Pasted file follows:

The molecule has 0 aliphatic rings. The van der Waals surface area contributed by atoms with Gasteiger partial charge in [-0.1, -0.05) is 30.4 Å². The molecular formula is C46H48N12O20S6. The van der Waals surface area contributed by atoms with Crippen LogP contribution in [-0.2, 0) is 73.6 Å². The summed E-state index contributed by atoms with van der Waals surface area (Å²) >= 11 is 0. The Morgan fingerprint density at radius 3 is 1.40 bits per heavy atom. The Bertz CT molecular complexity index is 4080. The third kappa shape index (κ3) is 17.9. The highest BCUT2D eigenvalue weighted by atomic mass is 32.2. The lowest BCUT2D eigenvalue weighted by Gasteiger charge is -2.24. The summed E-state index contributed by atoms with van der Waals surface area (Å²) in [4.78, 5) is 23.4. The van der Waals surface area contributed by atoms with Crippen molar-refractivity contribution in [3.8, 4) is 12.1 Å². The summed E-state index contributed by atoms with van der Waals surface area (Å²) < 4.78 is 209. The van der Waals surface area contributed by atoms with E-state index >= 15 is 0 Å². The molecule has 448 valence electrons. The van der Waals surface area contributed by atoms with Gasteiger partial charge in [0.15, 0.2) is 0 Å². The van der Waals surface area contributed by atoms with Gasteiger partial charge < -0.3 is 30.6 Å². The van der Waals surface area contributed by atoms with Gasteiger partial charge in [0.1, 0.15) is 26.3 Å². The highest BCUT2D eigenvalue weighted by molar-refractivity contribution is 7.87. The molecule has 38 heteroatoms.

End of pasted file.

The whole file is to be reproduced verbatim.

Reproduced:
The molecule has 0 aliphatic rings. The van der Waals surface area contributed by atoms with Gasteiger partial charge in [-0.1, -0.05) is 30.4 Å². The molecular formula is C46H48N12O20S6. The van der Waals surface area contributed by atoms with Crippen LogP contribution in [-0.2, 0) is 73.6 Å². The summed E-state index contributed by atoms with van der Waals surface area (Å²) >= 11 is 0. The Morgan fingerprint density at radius 3 is 1.40 bits per heavy atom. The Bertz CT molecular complexity index is 4080. The third kappa shape index (κ3) is 17.9. The highest BCUT2D eigenvalue weighted by atomic mass is 32.2. The lowest BCUT2D eigenvalue weighted by Gasteiger charge is -2.24. The summed E-state index contributed by atoms with van der Waals surface area (Å²) in [4.78, 5) is 23.4. The van der Waals surface area contributed by atoms with Crippen molar-refractivity contribution in [3.8, 4) is 12.1 Å². The summed E-state index contributed by atoms with van der Waals surface area (Å²) < 4.78 is 209. The van der Waals surface area contributed by atoms with E-state index >= 15 is 0 Å². The molecule has 448 valence electrons. The van der Waals surface area contributed by atoms with Gasteiger partial charge in [0.15, 0.2) is 0 Å². The van der Waals surface area contributed by atoms with Gasteiger partial charge < -0.3 is 30.6 Å². The van der Waals surface area contributed by atoms with Gasteiger partial charge in [0.1, 0.15) is 26.3 Å². The highest BCUT2D eigenvalue weighted by molar-refractivity contribution is 7.87. The molecule has 38 heteroatoms.